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-Report by Nawvi Kamalnathan

In the case of Jabir and Others (hereinafter referred to as the appellants) Versus the State of Uttarakhand (hereinafter referred to as the respondents) the Supreme Court has decoded the need to understand the time frame between seeing the accused or deceased to the actual offence having occurred and thus the doctrine of last seen cant be applied in every case where the witnesses testify for seeing someone on relation to the case as it has its own limitations.


Haseen, the son of Prosecution Witness 1, is about 7 years old and went missing on 08.10.1999 around 4.30 pm. Later on, on 10.10.1999, his dead body was found in a sugarcane field in a village situated at a distance from his village. The post-mortem report showed the death occurred two days earlier.

After an order from the magistrate, the First information report was investigated and witnesses were produced by the police officers in charge. Also, in their final reports, the police alleged the appellants to be guilty of the crime.
The appellants were convicted under sections 302, 364, and 201 of the Indian Penal Code, 1860, and were sentenced to life imprisonment, seven years, and five years imprisonment respectively. The sentence and the conviction were upheld by the High Court of Uttarakhand.


The counsel appearing on behalf of the appellants contended that the conviction and the sentence given by the trial court are unsustainable, as there were no reasons as to why the FIR was delayed by almost five weeks after the seven-year-old deceased went missing.

Further, it was contended that the application under section 156(3) of the Code of Criminal Procedure, 1973 was moved only after a month and no such application was sent to any officer. The police witness didn’t seem to support the statement made by the PW-1 (father of the deceased boy) and said to contain suspicions.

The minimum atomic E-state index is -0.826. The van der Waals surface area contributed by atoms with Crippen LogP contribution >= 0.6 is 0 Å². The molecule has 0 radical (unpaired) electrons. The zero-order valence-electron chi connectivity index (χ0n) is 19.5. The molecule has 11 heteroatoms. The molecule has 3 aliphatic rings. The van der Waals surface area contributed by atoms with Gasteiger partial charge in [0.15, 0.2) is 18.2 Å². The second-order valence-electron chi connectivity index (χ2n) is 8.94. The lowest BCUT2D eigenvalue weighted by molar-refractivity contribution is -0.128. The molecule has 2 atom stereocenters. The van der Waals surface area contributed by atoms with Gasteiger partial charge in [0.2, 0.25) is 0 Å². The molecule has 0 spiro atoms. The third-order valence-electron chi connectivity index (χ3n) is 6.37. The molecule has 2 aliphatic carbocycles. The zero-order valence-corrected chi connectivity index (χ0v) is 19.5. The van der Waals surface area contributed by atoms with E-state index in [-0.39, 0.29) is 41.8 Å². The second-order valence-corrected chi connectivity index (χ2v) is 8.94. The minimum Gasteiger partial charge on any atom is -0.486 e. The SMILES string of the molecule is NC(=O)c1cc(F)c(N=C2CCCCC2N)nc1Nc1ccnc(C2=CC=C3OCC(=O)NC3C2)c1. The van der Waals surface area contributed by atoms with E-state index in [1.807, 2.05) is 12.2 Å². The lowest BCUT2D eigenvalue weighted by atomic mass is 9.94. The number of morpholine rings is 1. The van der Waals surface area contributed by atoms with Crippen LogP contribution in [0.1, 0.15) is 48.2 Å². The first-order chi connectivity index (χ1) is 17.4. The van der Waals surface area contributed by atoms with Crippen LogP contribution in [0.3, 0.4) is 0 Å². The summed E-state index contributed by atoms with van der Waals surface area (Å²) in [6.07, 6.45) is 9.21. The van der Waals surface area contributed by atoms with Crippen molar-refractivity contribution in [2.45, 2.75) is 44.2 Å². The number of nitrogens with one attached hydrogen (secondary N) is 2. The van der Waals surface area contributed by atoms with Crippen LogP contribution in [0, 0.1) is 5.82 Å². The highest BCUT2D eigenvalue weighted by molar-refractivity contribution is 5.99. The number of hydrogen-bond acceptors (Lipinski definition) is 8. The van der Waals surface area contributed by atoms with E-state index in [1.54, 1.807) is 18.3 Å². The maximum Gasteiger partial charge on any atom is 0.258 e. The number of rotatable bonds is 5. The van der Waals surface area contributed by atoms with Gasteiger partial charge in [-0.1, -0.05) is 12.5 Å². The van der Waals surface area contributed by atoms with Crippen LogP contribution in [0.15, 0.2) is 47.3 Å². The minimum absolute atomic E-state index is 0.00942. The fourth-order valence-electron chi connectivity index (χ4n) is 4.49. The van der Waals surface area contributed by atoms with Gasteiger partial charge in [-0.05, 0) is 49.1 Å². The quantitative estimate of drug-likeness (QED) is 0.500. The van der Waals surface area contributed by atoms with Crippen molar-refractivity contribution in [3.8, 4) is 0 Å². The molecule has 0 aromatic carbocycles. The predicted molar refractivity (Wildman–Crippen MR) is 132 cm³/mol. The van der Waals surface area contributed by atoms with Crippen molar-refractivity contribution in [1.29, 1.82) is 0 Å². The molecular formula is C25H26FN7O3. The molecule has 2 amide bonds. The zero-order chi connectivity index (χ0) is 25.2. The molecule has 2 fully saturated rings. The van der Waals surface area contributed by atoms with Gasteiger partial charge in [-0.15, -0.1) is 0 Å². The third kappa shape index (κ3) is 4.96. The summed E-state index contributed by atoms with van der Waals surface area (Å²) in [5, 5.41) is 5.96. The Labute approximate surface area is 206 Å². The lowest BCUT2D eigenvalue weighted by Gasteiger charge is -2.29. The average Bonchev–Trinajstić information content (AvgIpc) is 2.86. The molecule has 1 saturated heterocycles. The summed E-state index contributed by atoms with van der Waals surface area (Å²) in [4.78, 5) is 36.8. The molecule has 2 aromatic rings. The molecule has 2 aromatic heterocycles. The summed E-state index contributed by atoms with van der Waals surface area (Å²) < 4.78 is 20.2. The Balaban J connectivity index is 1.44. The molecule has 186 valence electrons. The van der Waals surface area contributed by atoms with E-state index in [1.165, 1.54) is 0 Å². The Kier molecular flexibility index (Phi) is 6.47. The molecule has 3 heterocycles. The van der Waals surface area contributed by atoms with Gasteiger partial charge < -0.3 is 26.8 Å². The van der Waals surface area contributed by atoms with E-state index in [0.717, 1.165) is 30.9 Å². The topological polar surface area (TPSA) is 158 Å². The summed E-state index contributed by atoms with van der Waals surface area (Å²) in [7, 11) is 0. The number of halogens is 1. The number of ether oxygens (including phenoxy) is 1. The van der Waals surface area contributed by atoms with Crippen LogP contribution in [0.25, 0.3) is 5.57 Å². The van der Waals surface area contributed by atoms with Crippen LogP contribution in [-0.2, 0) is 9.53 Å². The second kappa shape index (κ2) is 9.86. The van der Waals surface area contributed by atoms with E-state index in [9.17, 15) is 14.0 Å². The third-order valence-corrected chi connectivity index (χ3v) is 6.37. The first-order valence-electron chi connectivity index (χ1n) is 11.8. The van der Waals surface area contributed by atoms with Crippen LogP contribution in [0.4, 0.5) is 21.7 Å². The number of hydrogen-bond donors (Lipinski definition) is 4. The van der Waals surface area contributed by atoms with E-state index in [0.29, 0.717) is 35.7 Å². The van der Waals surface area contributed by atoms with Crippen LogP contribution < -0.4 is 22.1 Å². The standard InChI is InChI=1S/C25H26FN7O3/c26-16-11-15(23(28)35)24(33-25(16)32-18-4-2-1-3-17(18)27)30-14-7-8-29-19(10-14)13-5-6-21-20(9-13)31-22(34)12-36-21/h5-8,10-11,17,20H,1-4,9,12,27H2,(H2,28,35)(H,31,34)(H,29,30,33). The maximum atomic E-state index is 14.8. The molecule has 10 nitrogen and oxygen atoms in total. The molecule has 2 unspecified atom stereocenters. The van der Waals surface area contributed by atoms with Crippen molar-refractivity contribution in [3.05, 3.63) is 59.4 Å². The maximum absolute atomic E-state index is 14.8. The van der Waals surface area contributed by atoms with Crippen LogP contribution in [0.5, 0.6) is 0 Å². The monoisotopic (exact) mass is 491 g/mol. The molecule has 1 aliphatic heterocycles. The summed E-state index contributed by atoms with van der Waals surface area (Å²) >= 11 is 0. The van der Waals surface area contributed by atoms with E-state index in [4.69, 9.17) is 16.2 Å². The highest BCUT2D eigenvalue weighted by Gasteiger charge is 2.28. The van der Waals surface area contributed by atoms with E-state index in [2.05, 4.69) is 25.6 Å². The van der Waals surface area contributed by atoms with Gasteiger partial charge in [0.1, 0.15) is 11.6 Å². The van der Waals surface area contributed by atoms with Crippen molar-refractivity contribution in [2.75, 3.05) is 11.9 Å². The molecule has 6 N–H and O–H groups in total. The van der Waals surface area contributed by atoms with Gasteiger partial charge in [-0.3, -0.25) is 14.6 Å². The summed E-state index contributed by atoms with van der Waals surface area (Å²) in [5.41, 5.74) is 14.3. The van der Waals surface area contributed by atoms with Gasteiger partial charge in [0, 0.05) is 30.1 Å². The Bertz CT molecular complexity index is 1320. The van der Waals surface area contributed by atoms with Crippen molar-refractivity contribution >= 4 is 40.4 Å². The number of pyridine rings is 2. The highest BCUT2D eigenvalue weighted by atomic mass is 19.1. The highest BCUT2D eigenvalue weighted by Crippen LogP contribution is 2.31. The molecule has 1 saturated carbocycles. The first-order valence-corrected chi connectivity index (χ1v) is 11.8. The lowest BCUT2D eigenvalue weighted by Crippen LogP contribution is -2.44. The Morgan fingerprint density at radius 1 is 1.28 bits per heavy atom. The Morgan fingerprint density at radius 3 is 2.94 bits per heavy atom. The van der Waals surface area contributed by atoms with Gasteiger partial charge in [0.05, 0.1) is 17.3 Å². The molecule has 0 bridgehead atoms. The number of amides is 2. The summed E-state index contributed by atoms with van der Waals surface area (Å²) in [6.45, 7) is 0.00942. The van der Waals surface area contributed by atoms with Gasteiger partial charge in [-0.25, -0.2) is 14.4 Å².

Per the testimonies of a few witnesses, it could be understood that the role of the accused was not known to PW-1. However, it could not be inferred from the inquest report. The complete point of focus of the counsel for appellants was that they were named as a result of enmity with the father of the deceased and his family.

It was highlighted that all the witnesses bought before the court from the prosecution’s side were members of the deceased and his family. The enmity could be traced back to an FIR lodged by the appellant’s family against the PW-2 the previous year to this incident.


The counsel appearing on behalf of the defendants contended that the court shall not disturb the current findings of the lower and the High Court. First dealing with the issue concerning the delay to file FIR the counsel said PW-1 didn’t sense anything unnatural and went to search for his son throughout.

Only after obtaining knowledge of the dead body did, he go to the police station after the post-mortem. The last-seen theory was not inaccurate in this case because as per A-1 to A-3’s statement, they have seen the boy latest with the appellants.

The inquest conducted following the day of the death was found to have occurred under suspicious circumstances. The investigations conducted by the police were not satisfactory as it was done much later to the death.


The court held that as per the basic principle of criminal jurisprudence, in case of circumstantial evidence, the prosecution shall be obliged to prove beyond any reasonable doubt. That all the links between the circumstances shall be established so as to complete the chain of the crime.

The court was also of the opinion besides crucial infirmities as there was no evidence in any form be it oral or objective that creates a connection between the appellant or the accused in this crime. The doctrine of last seen shall also have its limitations considering the time lag between the time the deceased was last seen with the accused and the time between the murder.

Therefore, the appellant-accused’s conviction and sentence passed by the lower courts shall not be sustained and the impugned judgment was set aside, thus ordering the acquittal of the accused.

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